Northern Division: Serving every county in Minnesota and North Dakota
Melissa Johnson helps a woman pick out toys

Tornado survivor gives back at Toy Shop (video)

Added on Tuesday, December 22, 2015

In May 2011, Melissa Johnson’s life was uprooted by a tornado that damaged or destroyed 3,700 properties in North Minneapolis, including her own. She was living in a rented home with her now-husband, Dwight, and their eight kids.

“I looked out and saw a huge tree coming down the street,” Johnson said in 2011. “The windows were busting out and the back door came flying open. I told everyone to get in the basement. Trees – big trees – started falling on the back of the house.”

Thankfully, the family survived. But their home, and most of their possessions, were lost.

In the days, weeks and months after the disaster, The Salvation Army served Johnson’s family and thousands of others in North Minneapolis by providing hot meals, groceries, hygiene products, clothing and furniture vouchers, gift cards, financial assistance, and more.

A mother picks out gifts for her kidsJohnson still has not forgotten about the help The Salvation Army gave her family. Her gratitude was on display Dec. 21 at The Salvation Army’s toy shop at Woodland Hills Church in St. Paul, where she volunteered to help parents pick out Christmas gifts for their children (pictured).

The team at was thrilled to bump into Johnson unexpectedly. We couldn’t help but ask if the disaster assistance she received in 2011 still affects her.

“Oh my gosh, yes,” Johnson said.

Melissa Johnson helps at Toy ShopToday, she and her family are living in a seven-bedroom St. Paul home given to them – yes, given – by a viewer of a 2011 WCCO-TV series about tornado-affected families served by The Salvation Army. She now works as a tax preparer for Jackson Hewitt and is one semester away from finishing her bachelor’s degree in family studies. Her husband has a full-time job in law enforcement.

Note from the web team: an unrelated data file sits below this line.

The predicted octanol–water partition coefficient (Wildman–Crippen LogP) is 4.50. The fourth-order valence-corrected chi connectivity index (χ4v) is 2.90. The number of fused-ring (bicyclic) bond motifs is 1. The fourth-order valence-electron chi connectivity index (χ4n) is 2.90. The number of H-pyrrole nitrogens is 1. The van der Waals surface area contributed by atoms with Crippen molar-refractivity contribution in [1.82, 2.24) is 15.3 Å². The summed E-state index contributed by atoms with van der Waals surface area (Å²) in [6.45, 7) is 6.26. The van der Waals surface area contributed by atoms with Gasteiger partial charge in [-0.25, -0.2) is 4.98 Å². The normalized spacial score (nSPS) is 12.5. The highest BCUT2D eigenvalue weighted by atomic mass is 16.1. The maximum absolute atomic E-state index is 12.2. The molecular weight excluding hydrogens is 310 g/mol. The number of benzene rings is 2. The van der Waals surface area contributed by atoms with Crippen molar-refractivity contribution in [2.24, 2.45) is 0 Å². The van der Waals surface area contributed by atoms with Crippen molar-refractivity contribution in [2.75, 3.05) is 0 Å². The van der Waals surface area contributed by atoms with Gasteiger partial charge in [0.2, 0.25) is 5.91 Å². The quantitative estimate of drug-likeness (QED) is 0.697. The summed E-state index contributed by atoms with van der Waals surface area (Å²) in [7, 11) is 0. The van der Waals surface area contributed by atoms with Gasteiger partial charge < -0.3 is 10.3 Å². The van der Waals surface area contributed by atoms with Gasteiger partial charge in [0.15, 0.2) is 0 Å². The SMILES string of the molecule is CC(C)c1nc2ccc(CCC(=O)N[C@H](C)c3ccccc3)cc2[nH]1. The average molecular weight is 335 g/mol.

“Everything is turning out perfect,” said Johnson, adding that she’s been volunteering at Salvation Army toy shops the past three years, and bell ringing every Christmas season since 2011.

Toy Shops and ripple effects

Johnson’s story provides a good example of how helping others can set off ripple effects of goodness that last a lifetime.

Right now The Salvation Army is trying to create similar waves at our toy shops in the Twin Cities, Greater Minnesota and North Dakota. These toy shops ensure thousands of low-income parents can give Christmas presents to their children.

A single mother named Joan pics out a present for her sonThat includes Joan (pictured), a single mother from St. Paul. She stopped by the toy shop in St. Paul to pick out gifts for her 1-year-old son. She was excited to find a stuffed Elmo doll, her son’s favorite.

“Knowing I can get help from people in the community, it does help a lot,” said Joan, 25, who attends Woodland Hills Church and is taking college classes for a degree in computer technology. “It’s people helping other people.”

Salvation Army toy shops last year distributed nearly 190,000 toys in Minnesota and North Dakota. Without these toy shops, thousands of children would receive little or nothing on Christmas morning.

“Our toy shops exist because of two generous groups of people – our donors, and our volunteers,” said Lt. Col. Robert Thomson, Salvation Army Commander of Minnesota and North Dakota. “We thank everybody who donated money, toys, or their time to make this year’s toy shops possible. We and the families we serve are incredibly grateful.”


Meet Jennifer, a mother thankful to receive gifts last week at our toy shop in Burnsville, Minn.:

Thank you for supporting The Salvation Army this Christmas. There is still time to donate or bell ring before the season ends. 

There is also time to take advantage of donations being doubled in select cities across Minnesota and North Dakota (learn more).